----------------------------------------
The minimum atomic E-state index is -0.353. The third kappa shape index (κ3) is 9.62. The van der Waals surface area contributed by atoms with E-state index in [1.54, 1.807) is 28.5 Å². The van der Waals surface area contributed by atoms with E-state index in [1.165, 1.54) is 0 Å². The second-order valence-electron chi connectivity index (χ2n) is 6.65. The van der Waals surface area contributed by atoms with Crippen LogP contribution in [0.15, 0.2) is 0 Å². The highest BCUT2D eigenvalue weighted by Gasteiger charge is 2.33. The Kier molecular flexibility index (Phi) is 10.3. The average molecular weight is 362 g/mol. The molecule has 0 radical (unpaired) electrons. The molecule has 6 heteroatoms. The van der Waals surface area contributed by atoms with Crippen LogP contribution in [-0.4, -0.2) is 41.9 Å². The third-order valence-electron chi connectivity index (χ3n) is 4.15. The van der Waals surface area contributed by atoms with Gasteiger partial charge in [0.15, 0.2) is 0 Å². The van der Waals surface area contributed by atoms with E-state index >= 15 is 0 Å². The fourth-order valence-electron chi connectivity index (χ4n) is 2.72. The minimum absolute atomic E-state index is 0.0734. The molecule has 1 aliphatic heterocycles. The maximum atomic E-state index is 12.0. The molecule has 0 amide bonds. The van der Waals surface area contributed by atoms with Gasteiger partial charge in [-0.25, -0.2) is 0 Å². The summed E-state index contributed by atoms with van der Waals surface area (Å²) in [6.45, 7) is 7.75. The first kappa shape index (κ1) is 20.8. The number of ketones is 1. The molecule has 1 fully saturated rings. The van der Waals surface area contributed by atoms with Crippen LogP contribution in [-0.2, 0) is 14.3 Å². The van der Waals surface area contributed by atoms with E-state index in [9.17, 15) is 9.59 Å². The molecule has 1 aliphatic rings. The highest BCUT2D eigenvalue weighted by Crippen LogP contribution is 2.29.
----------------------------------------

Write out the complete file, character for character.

The minimum atomic E-state index is -0.353. The third kappa shape index (κ3) is 9.62. The van der Waals surface area contributed by atoms with E-state index in [1.54, 1.807) is 28.5 Å². The van der Waals surface area contributed by atoms with E-state index in [1.165, 1.54) is 0 Å². The second-order valence-electron chi connectivity index (χ2n) is 6.65. The van der Waals surface area contributed by atoms with Crippen LogP contribution in [0.15, 0.2) is 0 Å². The highest BCUT2D eigenvalue weighted by Gasteiger charge is 2.33. The Kier molecular flexibility index (Phi) is 10.3. The average molecular weight is 362 g/mol. The molecule has 0 radical (unpaired) electrons. The molecule has 6 heteroatoms. The van der Waals surface area contributed by atoms with Crippen LogP contribution in [-0.4, -0.2) is 41.9 Å². The third-order valence-electron chi connectivity index (χ3n) is 4.15. The van der Waals surface area contributed by atoms with Gasteiger partial charge in [0.15, 0.2) is 0 Å². The van der Waals surface area contributed by atoms with E-state index >= 15 is 0 Å². The fourth-order valence-electron chi connectivity index (χ4n) is 2.72. The minimum absolute atomic E-state index is 0.0734. The molecule has 1 aliphatic heterocycles. The maximum atomic E-state index is 12.0. The molecule has 0 amide bonds. The van der Waals surface area contributed by atoms with Gasteiger partial charge in [-0.25, -0.2) is 0 Å². The summed E-state index contributed by atoms with van der Waals surface area (Å²) in [6.45, 7) is 7.75. The first kappa shape index (κ1) is 20.8. The number of ketones is 1. The molecule has 1 fully saturated rings. The van der Waals surface area contributed by atoms with Crippen LogP contribution in [-0.2, 0) is 14.3 Å². The van der Waals surface area contributed by atoms with E-state index in [9.17, 15) is 9.59 Å². The molecule has 1 aliphatic rings. The highest BCUT2D eigenvalue weighted by Crippen LogP contribution is 2.29.